"NEW PERSPECTIVES ON THE FIRST HUMANS: RETHINKING THE AFRICAN MIDDLE STONE AGE"

Time: 8:00 pm to 9:00 pm

Contact: Dr. Connie Rodriguez · rodrigue@loyno.edu · 504.865.2287

A Lecture by

Dr. Grant S. McCall
Department of Anthropology
Tulane University


Wednesday, March 9, 2016

Whitney Bank Presentation Room

Thomas Hall

8 pm

free admission and free parking on campus

 

Co-sponsored by the Office of the Provost, the Department of Classical Studies and the New Orleans Society of the Archaeological Institute of America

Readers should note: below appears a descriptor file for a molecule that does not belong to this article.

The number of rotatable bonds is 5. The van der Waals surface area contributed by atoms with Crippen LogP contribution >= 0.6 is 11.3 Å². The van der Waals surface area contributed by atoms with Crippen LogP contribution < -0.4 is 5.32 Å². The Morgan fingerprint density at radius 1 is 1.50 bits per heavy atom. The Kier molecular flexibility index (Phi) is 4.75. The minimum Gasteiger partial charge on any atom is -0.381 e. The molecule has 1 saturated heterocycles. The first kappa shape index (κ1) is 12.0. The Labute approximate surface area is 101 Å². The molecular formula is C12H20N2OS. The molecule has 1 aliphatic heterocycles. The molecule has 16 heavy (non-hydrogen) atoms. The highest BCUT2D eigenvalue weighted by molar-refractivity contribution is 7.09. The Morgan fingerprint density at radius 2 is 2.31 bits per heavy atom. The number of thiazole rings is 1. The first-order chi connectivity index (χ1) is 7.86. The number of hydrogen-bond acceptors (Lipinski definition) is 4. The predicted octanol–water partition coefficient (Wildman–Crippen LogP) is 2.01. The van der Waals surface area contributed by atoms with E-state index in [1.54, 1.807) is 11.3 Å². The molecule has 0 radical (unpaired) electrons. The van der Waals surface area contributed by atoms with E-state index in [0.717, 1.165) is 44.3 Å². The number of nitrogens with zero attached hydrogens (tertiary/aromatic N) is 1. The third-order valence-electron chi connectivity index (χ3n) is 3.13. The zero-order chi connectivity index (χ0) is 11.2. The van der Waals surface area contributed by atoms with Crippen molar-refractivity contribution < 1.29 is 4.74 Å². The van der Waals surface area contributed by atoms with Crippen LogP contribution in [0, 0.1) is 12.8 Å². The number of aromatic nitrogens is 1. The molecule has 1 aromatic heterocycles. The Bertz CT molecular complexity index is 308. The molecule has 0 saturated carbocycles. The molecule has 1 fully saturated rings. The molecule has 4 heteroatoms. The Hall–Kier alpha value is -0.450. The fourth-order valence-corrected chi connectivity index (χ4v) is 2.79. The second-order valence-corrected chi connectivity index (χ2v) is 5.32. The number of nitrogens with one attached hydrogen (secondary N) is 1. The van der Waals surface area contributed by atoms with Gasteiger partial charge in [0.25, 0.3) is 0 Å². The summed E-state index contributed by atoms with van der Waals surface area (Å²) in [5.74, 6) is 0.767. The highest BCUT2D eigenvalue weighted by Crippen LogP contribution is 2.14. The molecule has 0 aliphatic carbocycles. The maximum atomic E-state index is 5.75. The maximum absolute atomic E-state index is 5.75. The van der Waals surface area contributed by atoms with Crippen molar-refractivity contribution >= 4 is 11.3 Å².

After two centuries of Paleolithic archaeological research focusing mainly on Europe, it is now securely known, based on a wide range of evidence, that our earliest modern human ancestors originated in sub-Saharan Africa during a time period called the Middle Stone Age some 200,000 years ago. Recent research has shown that early modern human behavior during the Middle Stone Age was much more complex and varied than was once thought. Yet, while this growing body of knowledge has challenged Eurocentric assumptions about human origins, it has not necessarily led to a fundamentally better understanding of the evolutionary processes that led to the emergence of our species. This presentation reviews some important problems facing Middle Stone Age archaeology and suggests that the current attention paid to the precocious nature of human behavior during this time period has actually overshadowed some more subtle patterning with profound implications for our understanding of human evolution.